News / USA

Spy Swaps Not a Cold War Relic

The spy swap between the United States and Russia may seem like something out of a Cold War espionage novel. But although such exchanges are often shrouded in secrecy, they are far from outdated.  They continue to be a useful tool for governments, and more especially for their intelligence agencies.  

There was a time when Soviet and Western spies would be exchanged in a mutual tense walk across the Glienicke Bridge that spanned the divide between West and East Berlin.

The Soviet Union is now gone, and Berlin is a single city in a reunited Germany.  But, as intelligence historian Walter Wark of the University of Toronto says, the latest exchange shows that spy swaps have not gone out of date.

"We have a tendency to forget that spying goes on as usual, and when spying goes on as usual, sooner or later there will be occasion to do a spy swap," Wark said.  "But it's gone out of our consciousness, I think is the only thing that's really remarkable about this.  It's not that it should happen. It's just that kind of, with all the other dangers that we're facing in a 21st century world, we've forgotten about espionage," he said.

Spy swaps have several uses, say analysts.  For one thing, says Wark, it allows a democratic government to avoid an open trial that might force secrets into the open.

"Taking spies to trial is a very difficult matter, not least because if you're going to do that successfully you have to expose intelligence sources and methods very often in an open courtroom process. So it's very difficult, actually, to prosecute spies unless you're lucky enough to have a confession, and you won't always have that," said Wark.

But swaps are even more important to intelligence agencies.  Security analyst Fred Burton of the private intelligence firm Stratfor says spy exchanges serve as an aid to recruiting an agent inside a foreign government, letting a potential spy know he or she will not be left behind.

"If you're the clandestine officer at the sgency [CIA] now trying to recruit assets [agents] to run against Russia, people are going to be sitting back and thinking, 'well, do I really want to go down this path?" Asked Burton.  "What guarantees do I have that the American CIA is not lying to me, or the British security service?' So this is a pretty powerful signal that the U.S., Western intelligence, will do what it can to get you out if you do get picked up," he said.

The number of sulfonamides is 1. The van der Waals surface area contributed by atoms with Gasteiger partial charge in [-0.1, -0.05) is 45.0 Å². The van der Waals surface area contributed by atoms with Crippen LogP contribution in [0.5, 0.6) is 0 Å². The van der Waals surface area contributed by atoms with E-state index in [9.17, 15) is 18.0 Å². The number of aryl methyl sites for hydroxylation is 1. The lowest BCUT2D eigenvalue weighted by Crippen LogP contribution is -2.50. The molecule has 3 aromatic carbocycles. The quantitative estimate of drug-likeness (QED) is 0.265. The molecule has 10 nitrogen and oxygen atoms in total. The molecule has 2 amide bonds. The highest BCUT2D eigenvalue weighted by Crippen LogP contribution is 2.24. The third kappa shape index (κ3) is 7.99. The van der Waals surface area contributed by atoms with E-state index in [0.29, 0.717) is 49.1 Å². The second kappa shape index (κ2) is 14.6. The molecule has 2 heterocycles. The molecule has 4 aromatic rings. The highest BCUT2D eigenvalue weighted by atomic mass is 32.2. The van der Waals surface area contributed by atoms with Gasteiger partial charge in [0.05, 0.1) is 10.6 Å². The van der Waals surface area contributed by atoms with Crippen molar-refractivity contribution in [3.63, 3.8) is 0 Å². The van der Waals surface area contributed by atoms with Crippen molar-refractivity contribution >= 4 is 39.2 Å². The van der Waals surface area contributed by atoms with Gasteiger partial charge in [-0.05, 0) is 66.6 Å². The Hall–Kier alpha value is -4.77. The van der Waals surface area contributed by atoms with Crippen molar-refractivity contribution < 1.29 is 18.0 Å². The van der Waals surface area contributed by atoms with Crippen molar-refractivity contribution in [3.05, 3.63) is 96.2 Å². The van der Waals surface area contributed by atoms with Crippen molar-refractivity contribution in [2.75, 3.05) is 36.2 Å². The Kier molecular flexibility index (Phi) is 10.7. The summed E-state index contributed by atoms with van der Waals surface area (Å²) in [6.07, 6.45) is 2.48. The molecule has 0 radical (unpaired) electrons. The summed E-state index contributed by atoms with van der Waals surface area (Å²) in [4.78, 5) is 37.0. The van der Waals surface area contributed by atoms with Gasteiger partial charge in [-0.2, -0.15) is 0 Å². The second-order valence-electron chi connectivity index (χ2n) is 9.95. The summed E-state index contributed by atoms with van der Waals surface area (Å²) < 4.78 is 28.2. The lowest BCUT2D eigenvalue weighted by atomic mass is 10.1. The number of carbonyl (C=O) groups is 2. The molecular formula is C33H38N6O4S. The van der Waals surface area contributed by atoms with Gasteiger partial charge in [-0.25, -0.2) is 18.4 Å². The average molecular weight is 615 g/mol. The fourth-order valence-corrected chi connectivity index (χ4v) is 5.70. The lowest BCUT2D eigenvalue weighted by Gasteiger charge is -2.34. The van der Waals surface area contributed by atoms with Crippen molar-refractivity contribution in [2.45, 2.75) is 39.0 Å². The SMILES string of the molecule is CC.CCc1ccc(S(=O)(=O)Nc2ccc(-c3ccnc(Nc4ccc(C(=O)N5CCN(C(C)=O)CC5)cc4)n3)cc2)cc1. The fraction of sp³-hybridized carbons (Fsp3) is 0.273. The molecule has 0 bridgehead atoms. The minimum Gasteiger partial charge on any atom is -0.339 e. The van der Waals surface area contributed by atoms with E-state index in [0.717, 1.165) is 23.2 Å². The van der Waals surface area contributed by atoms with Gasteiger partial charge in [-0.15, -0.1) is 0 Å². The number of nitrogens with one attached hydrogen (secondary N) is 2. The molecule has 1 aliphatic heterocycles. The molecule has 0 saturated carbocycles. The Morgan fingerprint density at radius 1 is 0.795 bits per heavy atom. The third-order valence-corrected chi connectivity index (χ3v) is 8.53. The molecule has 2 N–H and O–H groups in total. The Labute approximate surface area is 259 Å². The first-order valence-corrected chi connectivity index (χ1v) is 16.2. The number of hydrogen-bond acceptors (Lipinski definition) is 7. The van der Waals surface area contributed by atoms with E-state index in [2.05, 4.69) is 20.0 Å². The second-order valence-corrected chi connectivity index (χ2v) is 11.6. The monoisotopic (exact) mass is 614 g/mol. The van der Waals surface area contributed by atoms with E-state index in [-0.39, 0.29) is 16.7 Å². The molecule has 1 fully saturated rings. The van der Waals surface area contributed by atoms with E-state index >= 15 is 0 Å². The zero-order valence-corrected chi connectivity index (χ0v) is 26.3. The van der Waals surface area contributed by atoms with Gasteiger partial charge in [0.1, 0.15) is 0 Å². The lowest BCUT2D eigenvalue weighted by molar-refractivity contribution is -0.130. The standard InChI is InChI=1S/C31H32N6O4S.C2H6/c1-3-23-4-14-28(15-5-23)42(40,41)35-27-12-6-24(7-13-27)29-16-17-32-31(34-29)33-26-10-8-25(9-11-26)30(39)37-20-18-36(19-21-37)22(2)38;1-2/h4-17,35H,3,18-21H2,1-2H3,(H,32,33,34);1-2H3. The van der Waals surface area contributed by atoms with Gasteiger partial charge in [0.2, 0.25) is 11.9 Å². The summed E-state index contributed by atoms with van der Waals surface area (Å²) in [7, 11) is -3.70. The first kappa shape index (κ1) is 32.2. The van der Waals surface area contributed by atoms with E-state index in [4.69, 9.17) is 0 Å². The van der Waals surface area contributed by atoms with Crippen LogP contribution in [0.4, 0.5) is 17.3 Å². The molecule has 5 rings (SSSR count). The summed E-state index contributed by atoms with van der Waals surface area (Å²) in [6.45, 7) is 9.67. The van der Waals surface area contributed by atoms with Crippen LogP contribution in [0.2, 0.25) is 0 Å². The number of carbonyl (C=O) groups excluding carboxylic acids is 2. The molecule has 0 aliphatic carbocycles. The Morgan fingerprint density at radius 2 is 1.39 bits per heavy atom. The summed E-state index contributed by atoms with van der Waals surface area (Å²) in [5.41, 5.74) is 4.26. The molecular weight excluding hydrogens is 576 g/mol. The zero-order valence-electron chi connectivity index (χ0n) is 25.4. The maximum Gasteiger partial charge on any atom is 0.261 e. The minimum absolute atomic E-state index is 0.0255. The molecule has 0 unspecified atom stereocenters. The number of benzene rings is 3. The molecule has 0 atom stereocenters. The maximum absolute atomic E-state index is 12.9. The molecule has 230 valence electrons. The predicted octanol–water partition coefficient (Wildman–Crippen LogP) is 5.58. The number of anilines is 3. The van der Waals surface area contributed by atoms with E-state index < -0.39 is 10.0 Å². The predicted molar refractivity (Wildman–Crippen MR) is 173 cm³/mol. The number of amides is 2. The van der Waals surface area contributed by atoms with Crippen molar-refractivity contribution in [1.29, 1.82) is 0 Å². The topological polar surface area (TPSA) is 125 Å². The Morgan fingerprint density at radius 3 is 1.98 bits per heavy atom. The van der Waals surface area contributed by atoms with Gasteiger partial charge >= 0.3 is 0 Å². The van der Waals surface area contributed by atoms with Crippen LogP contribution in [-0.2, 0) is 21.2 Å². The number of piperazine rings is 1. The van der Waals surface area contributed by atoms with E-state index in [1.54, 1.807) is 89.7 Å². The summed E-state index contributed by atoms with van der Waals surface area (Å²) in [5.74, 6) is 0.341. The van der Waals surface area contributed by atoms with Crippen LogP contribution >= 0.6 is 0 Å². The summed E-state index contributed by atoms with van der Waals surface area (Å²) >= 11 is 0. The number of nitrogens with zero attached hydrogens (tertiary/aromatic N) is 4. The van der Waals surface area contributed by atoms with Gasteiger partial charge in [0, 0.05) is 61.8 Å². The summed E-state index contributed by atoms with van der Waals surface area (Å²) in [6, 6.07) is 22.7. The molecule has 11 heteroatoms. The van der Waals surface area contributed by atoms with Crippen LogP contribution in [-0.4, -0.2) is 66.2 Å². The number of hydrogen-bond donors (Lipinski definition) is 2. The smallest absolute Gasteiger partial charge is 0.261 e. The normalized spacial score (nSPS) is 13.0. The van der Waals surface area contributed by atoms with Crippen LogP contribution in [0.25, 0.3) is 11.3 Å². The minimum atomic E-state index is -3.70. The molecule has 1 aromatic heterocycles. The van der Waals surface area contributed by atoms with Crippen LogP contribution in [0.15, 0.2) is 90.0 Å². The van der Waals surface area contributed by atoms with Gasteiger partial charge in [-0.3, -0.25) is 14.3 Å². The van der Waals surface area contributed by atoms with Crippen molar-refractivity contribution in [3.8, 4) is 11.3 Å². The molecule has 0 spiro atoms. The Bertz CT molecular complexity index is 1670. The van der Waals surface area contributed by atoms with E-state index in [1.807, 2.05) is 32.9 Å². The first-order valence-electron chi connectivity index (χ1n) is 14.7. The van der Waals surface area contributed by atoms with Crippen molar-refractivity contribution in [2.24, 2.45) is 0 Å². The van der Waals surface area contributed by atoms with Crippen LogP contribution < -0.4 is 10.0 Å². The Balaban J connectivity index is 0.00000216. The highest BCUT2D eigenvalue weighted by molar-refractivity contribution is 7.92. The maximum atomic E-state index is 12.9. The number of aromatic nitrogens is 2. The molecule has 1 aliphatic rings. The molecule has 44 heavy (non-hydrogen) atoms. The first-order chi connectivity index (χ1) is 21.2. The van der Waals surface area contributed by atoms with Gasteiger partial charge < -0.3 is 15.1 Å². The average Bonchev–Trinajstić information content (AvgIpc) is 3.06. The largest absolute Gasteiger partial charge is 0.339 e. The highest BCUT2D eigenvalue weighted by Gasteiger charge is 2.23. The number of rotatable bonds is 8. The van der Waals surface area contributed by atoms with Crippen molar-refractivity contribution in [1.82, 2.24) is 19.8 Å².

But analysts point out there were several aspects of the Russian spy roundup and subsequent swap that were unusual.

For one thing, most swaps have occurred long after capture and conviction and after protracted negotiations.  For example, the 1962 exchange between the U.S. and the Soviet Union of downed spy plane pilot Francis Gary Powers and Soviet deep cover agent Rudolf Abel took place at the Glienicke Bridge two years after Powers was shot down by a Soviet missile and five years after Abel was arrested in New York.  In contrast, the recent exchange of 10 accused Russian agents for four alleged Western spies came less than two weeks after their arrests in the U.S. were announced.

Another is that none of the arrested Russian spies were charged with committing acts of espionage.  They were charged with the far less serious offense of being unregistered agents of a foreign power.  They appeared in court, pled guilty, and were whisked off to Vienna for their swap and a trip home.

Stratfor's Fred Burton says something appears to have forced the FBI to act prematurely before they could catch the spies performing an act of espionage.  

"Having gone back to the original tripwire event, what caused this chain of events to occur has not been disclosed," said Burton.  "And I've been around enough of these kinds of cases, and engaged in enough of them, and I know how the FBI operates to the point that they just didn't wake up that day and say, let's take these cells down.  This has to be part and parcel to something larger, and I don't know what that is.   But it's there.  We just haven't found it yet," Burton added.

Burton says that could be because another spy tipped off the Russians, or new information came from a defector or another agent, or perhaps there is some other aspect of the affair the government wants to cover up.  But whatever the reasons, they are being kept secret in keeping with the operational rules of the espionage game.

You May Like

Uganda Court Annuls Anti-Gay Law